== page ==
I also believe the physical laws of the universe are sovereign unto themselves.  I don’t have any evidence to back this up, it’s just my sense of things.  I don’t think God could have significantly varied in the way He made the universe and still have it turn out the way it did – able to support human life.  Our physical environment is too pitch-perfect to be in any way arbitrary or random.  This is another thing that would limit God’s omnipotence, I suppose.  But to the salvation of His benevolence.  If the earth has a kind of agency, founded in the physical laws of the universe, then when natural disasters and illnesses plague us, we can’t blame God.  It’s the universe acting according to its nature.  God is a resource to us in difficulties like these, but not the source of our pain.

I don’t mean to reduce God’s power to meaninglessness, however.  I think God’s power is real, and in relation to us, awesome.  Paul wrote in Romans 9:21,

“Hath not the potter power over the clay, of the same lump to make one vessel unto honour, and another unto dishonour?”

The potter has power over the clay, not the reverse.  And so it is with God and humankind.  We depend on the gifts He gives us to become the vessels we hope to be.

The Oxford Bible Commentary, John Barton and John Muddiman, editors.  Oxford University Press, 2001.

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  • Barbaricino

    It makes sense to a certain degree that physic laws are sovereign for themselves. That though will lead us to another unresolved mystery which fate attends the universe. The big freeze through entropy or the Big Crunch, namely the Universe returning to the stage of the Big Bang . In other words: Can a God that is not omnipotent prevent the end of the Universe? Or maybe there more universes where we could move to when this one is cooked. I think I’ll stop here.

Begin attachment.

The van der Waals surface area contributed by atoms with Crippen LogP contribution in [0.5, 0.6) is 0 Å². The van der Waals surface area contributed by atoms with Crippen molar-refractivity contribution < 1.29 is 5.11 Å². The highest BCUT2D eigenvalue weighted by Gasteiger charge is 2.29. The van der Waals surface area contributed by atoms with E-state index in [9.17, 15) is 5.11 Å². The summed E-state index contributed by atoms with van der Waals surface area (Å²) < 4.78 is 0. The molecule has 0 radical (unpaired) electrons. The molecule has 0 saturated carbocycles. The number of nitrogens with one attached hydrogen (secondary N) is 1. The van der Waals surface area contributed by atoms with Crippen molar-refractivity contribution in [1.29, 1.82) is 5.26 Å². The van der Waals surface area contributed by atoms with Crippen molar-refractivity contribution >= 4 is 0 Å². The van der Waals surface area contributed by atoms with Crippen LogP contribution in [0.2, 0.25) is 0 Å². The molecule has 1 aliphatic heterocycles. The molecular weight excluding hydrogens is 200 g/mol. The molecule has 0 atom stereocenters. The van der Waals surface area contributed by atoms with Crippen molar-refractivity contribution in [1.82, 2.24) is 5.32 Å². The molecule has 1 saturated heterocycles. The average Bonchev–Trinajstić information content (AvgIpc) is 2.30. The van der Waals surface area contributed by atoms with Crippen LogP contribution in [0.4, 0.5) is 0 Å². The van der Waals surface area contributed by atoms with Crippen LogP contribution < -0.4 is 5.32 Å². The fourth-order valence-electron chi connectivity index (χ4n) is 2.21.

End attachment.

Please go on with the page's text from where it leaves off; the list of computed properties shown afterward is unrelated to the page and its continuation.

• http://www.lehislibrary.wordpress.com James

    I think you are forgetting something pretty important: The Book of Mormon states quite unequivocally that God is omnipotent. That throws a wrench in things, but I think we can overcome that if we simply remind ourselves that those writers (and biblical authors, and Joseph Smith) were not philosophers who were making systematic theological bullet points. They were mostly just trying to persuade people to repent and believe.

    There are three rules that I stick to when considering theodicy from a Mormon perspective:

    (1) Matter is eternal, and God has to work with matter in the condition he finds it in. This limits God’s ability to do whatever he wishes with matter.

    (2) Laws of physics are immutable and eternal. God has to work with them in the condition he finds them. A corollary of this is that God can control them as perfectly as possible (but some things are impossible).

    (3) Other sentient beings (such as intelligences) are eternal and God has to work with them in the condition he finds them in. He didn’t create their most basic fundamental elements, and so they are prone to act in ways outside of his control.

    I think that Mormonism is in a unique position to consider the problem of evil, and it is an strong position which is usually not recognized.

  • Adam